OAKLAND — Oakland Athletics catcher Bruce Maxwell pressed a hand to his heart and took to a knee for the national anthem for the second straight game Sunday, part of a protest movement that has been criticized by President Donald Trump.
On Saturday, the 26-year-old rookie became the first major league player to kneel during "The Star-Spangled Banner" before the A's played Texas. Again Sunday, teammate Mark Canha put a hand on Maxwell's shoulder in a show of support like he also did Saturday.
Maxwell received support from NBA Finals MVP Kevin Durant of the champion Golden State Warriors.
"More power to him, man. He's standing up for something great," Durant said across town after the team's second practice of training camp. "We all respect it, support it and appreciate it."
Maxwell said after Sunday's game that he's received threats since kneeling, including racial epithets and warnings "to watch my back."
"I mean, I expected it, it's nothing different that I haven't dealt with in my life," Maxwell said. "The threats that I'm getting are part of the problem."
Maxwell hasn't reported the threats to authorities.
"We call these guys 'keyboard warriors,'" Maxwell said.
A's manager Bob Melvin said Maxwell's protest was a courageous act, noting that the decision to become the first player in the majors to adopt the protest came with risk.
"It does take a lot of courage because you know that now the potential of the crosshairs are on you and for a guy who's not as established, I'm sure, and I'm not speaking for him, but I'm sure there were some feelings for him that there was some risk," Melvin said before Sunday's game. "I do know that he felt better about it afterwards because there's a lot of uncertainty when you take that type of step."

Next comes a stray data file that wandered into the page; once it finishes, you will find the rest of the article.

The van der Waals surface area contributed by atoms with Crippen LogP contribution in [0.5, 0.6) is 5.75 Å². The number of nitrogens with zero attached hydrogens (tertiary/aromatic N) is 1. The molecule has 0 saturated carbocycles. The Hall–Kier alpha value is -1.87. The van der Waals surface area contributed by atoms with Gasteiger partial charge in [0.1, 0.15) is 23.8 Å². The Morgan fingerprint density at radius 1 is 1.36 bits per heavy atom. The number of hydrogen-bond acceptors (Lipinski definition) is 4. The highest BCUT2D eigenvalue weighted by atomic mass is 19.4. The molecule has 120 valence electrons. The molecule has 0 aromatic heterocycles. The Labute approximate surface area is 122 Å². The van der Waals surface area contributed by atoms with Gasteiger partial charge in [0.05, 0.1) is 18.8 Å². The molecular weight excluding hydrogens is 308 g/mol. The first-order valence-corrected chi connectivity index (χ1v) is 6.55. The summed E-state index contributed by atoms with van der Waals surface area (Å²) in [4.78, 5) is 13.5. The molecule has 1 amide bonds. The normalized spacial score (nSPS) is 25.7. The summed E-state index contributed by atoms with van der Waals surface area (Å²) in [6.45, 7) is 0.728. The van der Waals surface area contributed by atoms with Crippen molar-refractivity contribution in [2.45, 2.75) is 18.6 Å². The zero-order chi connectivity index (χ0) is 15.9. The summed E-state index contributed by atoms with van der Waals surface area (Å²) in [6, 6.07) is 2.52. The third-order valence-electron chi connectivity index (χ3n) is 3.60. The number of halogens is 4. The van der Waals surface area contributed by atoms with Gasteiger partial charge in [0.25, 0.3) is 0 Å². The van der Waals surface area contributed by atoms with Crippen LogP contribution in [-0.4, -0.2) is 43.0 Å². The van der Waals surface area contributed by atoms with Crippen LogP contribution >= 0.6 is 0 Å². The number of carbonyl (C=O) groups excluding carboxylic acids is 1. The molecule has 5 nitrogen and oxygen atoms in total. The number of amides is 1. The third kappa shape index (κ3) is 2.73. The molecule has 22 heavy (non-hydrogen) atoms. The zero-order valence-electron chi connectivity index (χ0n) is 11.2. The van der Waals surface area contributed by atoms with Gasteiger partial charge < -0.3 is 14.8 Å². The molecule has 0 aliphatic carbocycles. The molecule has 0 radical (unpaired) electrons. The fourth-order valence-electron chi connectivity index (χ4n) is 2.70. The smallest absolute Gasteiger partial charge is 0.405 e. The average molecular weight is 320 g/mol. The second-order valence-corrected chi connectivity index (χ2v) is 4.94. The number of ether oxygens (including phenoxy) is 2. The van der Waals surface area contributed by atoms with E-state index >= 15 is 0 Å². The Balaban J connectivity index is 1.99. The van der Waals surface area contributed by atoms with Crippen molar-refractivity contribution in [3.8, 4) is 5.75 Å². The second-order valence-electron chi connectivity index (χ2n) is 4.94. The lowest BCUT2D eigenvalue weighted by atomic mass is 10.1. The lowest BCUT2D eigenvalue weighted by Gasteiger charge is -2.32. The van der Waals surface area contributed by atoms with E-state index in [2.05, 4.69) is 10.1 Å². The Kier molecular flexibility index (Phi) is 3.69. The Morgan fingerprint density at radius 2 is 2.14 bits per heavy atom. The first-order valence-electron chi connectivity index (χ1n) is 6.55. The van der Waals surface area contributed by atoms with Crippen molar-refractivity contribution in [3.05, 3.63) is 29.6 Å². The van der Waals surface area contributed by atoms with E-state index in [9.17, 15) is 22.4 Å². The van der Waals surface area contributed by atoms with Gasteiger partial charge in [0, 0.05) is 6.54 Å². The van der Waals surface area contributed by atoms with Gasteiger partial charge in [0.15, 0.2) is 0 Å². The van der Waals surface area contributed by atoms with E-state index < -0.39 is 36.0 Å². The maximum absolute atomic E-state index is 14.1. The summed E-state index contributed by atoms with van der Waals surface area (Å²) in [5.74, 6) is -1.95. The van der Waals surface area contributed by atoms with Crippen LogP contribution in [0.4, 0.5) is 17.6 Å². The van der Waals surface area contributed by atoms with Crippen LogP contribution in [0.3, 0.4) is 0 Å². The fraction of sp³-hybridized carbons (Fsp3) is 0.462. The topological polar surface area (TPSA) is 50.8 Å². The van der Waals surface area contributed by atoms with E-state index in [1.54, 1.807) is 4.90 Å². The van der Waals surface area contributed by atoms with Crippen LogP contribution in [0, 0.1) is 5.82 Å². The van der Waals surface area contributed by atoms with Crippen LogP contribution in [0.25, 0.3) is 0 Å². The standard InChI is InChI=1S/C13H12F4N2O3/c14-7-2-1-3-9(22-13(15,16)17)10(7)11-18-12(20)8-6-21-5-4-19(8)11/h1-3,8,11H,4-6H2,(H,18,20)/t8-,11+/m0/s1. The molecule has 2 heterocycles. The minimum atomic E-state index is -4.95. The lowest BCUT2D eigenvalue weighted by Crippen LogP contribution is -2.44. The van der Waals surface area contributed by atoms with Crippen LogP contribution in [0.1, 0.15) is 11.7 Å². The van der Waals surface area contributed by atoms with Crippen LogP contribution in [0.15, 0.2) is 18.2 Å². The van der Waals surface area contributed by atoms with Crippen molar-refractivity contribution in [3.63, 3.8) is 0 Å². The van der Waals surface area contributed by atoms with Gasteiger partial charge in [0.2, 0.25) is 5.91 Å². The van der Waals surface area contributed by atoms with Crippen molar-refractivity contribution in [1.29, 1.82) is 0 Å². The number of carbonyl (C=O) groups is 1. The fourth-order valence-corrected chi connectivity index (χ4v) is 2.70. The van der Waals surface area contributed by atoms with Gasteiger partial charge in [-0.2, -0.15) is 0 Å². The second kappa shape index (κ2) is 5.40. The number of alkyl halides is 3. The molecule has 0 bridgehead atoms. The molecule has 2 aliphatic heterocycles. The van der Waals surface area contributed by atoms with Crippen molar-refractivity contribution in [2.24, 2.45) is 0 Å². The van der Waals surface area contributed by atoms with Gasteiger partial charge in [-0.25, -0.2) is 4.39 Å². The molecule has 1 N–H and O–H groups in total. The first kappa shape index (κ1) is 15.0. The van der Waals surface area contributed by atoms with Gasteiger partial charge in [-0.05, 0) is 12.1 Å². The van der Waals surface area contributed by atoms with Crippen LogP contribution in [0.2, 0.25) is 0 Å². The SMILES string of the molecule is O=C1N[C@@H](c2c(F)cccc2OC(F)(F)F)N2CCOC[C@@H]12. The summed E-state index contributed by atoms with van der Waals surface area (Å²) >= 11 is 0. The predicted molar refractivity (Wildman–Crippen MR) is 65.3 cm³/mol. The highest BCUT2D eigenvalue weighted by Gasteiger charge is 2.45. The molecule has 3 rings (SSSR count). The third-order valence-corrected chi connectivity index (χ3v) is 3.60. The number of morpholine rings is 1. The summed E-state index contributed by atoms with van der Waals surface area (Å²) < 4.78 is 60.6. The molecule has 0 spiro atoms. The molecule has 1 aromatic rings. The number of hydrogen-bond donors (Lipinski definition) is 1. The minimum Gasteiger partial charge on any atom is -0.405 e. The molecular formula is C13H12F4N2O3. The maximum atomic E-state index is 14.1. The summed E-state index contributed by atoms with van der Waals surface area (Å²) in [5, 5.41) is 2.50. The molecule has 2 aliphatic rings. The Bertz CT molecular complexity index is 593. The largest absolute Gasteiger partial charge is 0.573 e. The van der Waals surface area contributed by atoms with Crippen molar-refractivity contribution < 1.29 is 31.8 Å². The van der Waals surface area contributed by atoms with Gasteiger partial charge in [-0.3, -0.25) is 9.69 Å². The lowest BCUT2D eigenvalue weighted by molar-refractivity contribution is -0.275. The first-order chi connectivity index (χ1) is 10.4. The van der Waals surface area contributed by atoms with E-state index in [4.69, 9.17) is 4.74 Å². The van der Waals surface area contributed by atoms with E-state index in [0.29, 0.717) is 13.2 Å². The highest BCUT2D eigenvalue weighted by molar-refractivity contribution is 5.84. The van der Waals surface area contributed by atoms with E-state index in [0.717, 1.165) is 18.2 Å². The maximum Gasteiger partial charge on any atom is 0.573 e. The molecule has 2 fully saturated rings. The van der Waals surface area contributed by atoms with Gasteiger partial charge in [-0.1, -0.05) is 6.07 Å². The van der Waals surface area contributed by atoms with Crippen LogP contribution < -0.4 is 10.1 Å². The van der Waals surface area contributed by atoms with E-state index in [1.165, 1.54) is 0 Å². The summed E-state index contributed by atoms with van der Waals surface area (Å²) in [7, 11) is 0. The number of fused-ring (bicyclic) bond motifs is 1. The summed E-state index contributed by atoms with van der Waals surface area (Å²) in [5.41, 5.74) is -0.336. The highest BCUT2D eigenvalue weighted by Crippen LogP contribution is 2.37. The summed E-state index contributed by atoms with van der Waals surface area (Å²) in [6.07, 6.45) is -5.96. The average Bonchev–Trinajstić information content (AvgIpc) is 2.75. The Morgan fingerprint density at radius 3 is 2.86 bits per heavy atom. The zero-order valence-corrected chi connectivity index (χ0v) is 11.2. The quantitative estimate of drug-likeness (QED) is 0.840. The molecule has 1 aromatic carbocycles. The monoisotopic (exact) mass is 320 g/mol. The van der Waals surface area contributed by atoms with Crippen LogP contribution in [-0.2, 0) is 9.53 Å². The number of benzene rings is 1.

Canha acknowledged trepidation about his decision to support Maxwell.
"I had to think about what I was going to do to show my support for Bruce, for 20 minutes, and even then I was hesitant to do it," Canha said. "Even then I was like, you know that fear of, I thought about Colin Kaepernick, well jeez — I love baseball, I want to play baseball, I love my job and love this country, I want to be part of this country, but to live in fear. Just the fact that I had that small amount of fear and that small amount of hesitation, speaks volumes about that we need some change."
Kaepernick was the first athlete to take a knee during the anthem while playing quarterback for the San Francisco 49ers. He is now a free agent, and his supporters believe NFL teams have refused to sign him because of his protests.
Maxwell doesn't believe his activism will hurt his career and said he's determined to continue with it regardless.
"I've talked to our superiors (Melvin and A's general manager David Forst) and they understand why I'm doing it and they respect the fact that I am doing it," Maxwell said.
"If it ends up driving me out of baseball, then so be it. This is bigger than a monetary standpoint, this is bigger than the uniform I put on every day. This is about the people in this country and we all deserve to be treated equally. That's the whole purpose of us taking a knee during the national anthem."